Dior Paris Fashion Week Spring 2018
Revolution is, not surprisingly, again at the heart of Maria Grazia Chiuri’s latest collection for Dior. Not surprising because we are, after all, in a time of social upheaval unseen since the ’60s, although the changes are less about college campus uprisings than passion behind hashtags and furious keyboard clacks.
Say what you will about social media, its power as an engine of social change is indisputable, driving awareness of issues with hashtags from #YesAllWomen to #BlackLivesMatter, and making no mistake about what the population at large has to say about what is socially acceptable in a modern, pluralistic society. (Or, at least, the one we are all trying to create.)
But like any worthwhile artist, Chiuri isn’t content to rest on polemic. Art can never simply complain; its job is to convert that unease into something beautiful, or terrifying, or simply thought provoking.
art can never simply complain
So it is with Chiuri’s Spring 2018 collection, which asks, among other things, “Why have there not been great women artists?” (Originally the title of a 1970s essay by Linda Nochlin.) An odd question to be sure, in a world that’s been home to Mary Cassatt, Georgia O’Keeffe, Berthe Morisot, Suzanne Valadon, Frida Kahlo, and “outsider artist” Niki de Saint Phalle, who formed an inspiration for the collection.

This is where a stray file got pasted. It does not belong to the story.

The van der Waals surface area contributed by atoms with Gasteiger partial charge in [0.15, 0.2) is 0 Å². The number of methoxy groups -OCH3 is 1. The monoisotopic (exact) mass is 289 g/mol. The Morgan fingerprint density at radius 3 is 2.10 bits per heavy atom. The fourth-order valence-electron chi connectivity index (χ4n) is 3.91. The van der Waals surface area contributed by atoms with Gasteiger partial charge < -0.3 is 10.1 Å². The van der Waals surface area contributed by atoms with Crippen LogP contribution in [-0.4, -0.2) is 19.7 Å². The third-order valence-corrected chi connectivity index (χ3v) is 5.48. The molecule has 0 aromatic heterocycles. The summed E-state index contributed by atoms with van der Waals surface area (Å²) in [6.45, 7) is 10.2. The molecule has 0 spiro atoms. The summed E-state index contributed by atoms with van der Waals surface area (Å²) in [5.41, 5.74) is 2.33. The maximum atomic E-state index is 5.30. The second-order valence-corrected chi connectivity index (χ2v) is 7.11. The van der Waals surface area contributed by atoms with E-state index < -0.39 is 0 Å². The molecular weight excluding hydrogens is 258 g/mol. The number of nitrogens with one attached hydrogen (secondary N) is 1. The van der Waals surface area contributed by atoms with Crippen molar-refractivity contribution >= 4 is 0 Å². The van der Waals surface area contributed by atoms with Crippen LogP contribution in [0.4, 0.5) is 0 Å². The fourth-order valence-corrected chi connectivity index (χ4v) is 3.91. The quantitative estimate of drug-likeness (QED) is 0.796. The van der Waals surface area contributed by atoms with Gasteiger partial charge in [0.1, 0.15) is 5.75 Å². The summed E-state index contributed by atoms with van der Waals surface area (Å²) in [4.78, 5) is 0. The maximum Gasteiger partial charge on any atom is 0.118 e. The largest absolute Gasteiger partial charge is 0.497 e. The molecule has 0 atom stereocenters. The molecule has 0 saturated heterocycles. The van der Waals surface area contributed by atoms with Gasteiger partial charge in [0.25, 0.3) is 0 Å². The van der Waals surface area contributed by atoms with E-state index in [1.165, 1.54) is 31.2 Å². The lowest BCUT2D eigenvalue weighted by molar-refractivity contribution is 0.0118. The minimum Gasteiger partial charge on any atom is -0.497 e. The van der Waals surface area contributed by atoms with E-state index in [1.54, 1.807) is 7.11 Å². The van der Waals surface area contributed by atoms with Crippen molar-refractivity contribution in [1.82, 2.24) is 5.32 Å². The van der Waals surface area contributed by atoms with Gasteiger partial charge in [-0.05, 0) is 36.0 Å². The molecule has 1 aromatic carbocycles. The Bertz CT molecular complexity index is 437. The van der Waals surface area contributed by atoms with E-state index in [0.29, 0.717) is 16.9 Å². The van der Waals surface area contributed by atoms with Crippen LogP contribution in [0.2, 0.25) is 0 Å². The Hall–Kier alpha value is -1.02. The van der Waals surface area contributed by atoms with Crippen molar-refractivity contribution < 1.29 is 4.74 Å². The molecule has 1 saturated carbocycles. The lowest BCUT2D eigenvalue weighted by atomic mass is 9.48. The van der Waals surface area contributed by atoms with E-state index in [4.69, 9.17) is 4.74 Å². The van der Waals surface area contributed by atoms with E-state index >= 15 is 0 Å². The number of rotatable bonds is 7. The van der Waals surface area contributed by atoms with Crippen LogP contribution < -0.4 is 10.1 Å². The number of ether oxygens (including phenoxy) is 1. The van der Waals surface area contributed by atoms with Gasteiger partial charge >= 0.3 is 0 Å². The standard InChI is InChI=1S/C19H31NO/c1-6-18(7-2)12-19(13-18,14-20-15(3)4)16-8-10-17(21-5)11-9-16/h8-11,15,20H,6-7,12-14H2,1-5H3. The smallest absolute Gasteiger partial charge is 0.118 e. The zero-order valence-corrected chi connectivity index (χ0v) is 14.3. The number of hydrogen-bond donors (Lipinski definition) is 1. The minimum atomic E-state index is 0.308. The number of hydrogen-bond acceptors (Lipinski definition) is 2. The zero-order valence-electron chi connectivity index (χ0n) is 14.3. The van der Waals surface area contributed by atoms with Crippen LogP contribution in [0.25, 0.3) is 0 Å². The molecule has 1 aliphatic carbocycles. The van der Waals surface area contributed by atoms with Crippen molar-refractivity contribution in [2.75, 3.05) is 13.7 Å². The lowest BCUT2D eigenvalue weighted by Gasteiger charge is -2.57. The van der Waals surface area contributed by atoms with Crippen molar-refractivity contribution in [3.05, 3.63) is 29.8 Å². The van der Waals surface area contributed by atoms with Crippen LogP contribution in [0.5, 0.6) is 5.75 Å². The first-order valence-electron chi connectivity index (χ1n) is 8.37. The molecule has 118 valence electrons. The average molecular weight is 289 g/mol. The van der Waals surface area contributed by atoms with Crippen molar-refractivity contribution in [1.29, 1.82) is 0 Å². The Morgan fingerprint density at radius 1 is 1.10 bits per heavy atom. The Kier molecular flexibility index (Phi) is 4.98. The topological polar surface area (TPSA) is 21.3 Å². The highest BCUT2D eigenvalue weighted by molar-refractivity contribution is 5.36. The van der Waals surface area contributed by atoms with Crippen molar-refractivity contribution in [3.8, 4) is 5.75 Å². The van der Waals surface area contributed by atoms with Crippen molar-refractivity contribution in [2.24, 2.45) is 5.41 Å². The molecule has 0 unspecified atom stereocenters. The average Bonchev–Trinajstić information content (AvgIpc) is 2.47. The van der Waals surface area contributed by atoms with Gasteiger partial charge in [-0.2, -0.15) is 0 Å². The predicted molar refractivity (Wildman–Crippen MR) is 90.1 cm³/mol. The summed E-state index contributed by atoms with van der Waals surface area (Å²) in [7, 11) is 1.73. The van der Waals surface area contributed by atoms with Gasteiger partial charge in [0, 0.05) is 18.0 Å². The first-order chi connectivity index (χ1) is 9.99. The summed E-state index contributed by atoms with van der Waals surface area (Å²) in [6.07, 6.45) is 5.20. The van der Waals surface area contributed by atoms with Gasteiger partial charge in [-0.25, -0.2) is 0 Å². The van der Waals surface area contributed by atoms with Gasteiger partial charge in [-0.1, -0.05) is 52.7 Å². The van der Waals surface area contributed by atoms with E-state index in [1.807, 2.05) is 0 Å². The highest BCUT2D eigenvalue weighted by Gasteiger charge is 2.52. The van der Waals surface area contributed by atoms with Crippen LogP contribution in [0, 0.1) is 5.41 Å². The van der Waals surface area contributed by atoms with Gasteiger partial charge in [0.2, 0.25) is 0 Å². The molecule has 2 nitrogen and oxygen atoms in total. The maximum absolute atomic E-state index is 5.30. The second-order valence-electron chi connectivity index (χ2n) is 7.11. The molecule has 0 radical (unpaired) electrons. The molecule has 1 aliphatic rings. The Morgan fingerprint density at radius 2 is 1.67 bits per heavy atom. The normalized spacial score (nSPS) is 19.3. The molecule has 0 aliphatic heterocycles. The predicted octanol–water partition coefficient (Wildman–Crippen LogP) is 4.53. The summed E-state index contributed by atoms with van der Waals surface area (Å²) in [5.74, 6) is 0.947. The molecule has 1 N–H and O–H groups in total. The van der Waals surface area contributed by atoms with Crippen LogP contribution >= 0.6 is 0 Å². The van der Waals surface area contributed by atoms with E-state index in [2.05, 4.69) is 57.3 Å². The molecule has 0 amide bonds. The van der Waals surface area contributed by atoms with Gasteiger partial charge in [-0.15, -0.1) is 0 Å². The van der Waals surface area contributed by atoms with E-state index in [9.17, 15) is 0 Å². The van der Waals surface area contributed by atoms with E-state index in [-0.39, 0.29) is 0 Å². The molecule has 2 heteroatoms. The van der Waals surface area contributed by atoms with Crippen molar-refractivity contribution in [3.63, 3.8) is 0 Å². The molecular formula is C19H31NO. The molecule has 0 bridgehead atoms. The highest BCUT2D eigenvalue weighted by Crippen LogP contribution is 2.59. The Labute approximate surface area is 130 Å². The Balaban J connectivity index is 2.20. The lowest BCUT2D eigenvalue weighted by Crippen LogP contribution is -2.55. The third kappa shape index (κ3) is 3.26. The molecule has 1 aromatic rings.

Dior Spring 2018
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Perhaps the question rests on what you consider “great.” Or — perhaps more importantly — who is deciding the answer.
Perhaps the question rests on who is deciding the answer
Unfair skewings are usually traceable to one group trying to dominate another, rather than allowing a free range of ideas, and offering a proper division of reward based on merit. This is why the issue of women’s rights has a larger echo, in the issue of human rights. A better, fairer world is — simply put — a better world for everyone to live in.
In the case of Chiuri’s latest Paris Fashion Week collection, although it may be less magical than her fencing-inspired debut of last year, it is imminently more wearable. It makes skillful use of the language of revolt, from military berets to sexy ’60s boots.
It makes skillful use of the language of revolt
Meanwhile, it incorporates late-’50s touches that almost recall Coco Chanel (no doubt also in reference to [erstwhile Dior creative head] Marc Bohan), with other looks making use of modern textiles and exquisite layering.
Or favorite elements, as always, are the tarot touches, that lend a necessary element of cipher: like a mystical portal opening to a better, fairer world to come.